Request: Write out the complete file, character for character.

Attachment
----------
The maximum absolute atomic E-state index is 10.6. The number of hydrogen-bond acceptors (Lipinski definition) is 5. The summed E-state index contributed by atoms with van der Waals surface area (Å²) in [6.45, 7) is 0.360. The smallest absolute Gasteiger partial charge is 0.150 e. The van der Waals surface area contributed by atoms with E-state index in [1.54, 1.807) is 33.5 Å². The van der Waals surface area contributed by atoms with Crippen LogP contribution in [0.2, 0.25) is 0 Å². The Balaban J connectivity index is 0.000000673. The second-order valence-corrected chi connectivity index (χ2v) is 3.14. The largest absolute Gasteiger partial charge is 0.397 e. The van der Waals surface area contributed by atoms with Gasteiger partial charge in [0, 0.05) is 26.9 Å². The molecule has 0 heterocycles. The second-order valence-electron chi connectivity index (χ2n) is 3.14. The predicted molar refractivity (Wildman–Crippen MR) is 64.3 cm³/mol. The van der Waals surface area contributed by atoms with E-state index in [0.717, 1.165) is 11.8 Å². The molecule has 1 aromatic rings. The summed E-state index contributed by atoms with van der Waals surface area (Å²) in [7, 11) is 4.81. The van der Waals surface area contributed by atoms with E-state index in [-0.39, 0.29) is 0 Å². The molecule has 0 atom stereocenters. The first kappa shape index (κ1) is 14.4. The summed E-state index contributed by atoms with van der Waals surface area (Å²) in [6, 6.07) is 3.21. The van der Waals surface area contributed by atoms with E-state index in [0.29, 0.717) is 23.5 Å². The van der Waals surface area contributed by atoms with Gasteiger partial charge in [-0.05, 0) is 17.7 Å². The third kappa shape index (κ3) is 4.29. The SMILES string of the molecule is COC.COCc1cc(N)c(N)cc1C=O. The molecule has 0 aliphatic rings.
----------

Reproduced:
The maximum absolute atomic E-state index is 10.6. The number of hydrogen-bond acceptors (Lipinski definition) is 5. The summed E-state index contributed by atoms with van der Waals surface area (Å²) in [6.45, 7) is 0.360. The smallest absolute Gasteiger partial charge is 0.150 e. The van der Waals surface area contributed by atoms with E-state index in [1.54, 1.807) is 33.5 Å². The van der Waals surface area contributed by atoms with Crippen LogP contribution in [0.2, 0.25) is 0 Å². The Balaban J connectivity index is 0.000000673. The second-order valence-corrected chi connectivity index (χ2v) is 3.14. The largest absolute Gasteiger partial charge is 0.397 e. The van der Waals surface area contributed by atoms with Gasteiger partial charge in [0, 0.05) is 26.9 Å². The molecule has 0 heterocycles. The second-order valence-electron chi connectivity index (χ2n) is 3.14. The predicted molar refractivity (Wildman–Crippen MR) is 64.3 cm³/mol. The van der Waals surface area contributed by atoms with E-state index in [0.717, 1.165) is 11.8 Å². The molecule has 1 aromatic rings. The summed E-state index contributed by atoms with van der Waals surface area (Å²) in [7, 11) is 4.81. The van der Waals surface area contributed by atoms with E-state index in [-0.39, 0.29) is 0 Å². The molecule has 0 atom stereocenters. The first kappa shape index (κ1) is 14.4. The summed E-state index contributed by atoms with van der Waals surface area (Å²) in [6, 6.07) is 3.21. The van der Waals surface area contributed by atoms with E-state index in [0.29, 0.717) is 23.5 Å². The van der Waals surface area contributed by atoms with Gasteiger partial charge in [-0.05, 0) is 17.7 Å². The third kappa shape index (κ3) is 4.29. The SMILES string of the molecule is COC.COCc1cc(N)c(N)cc1C=O. The molecule has 0 aliphatic rings.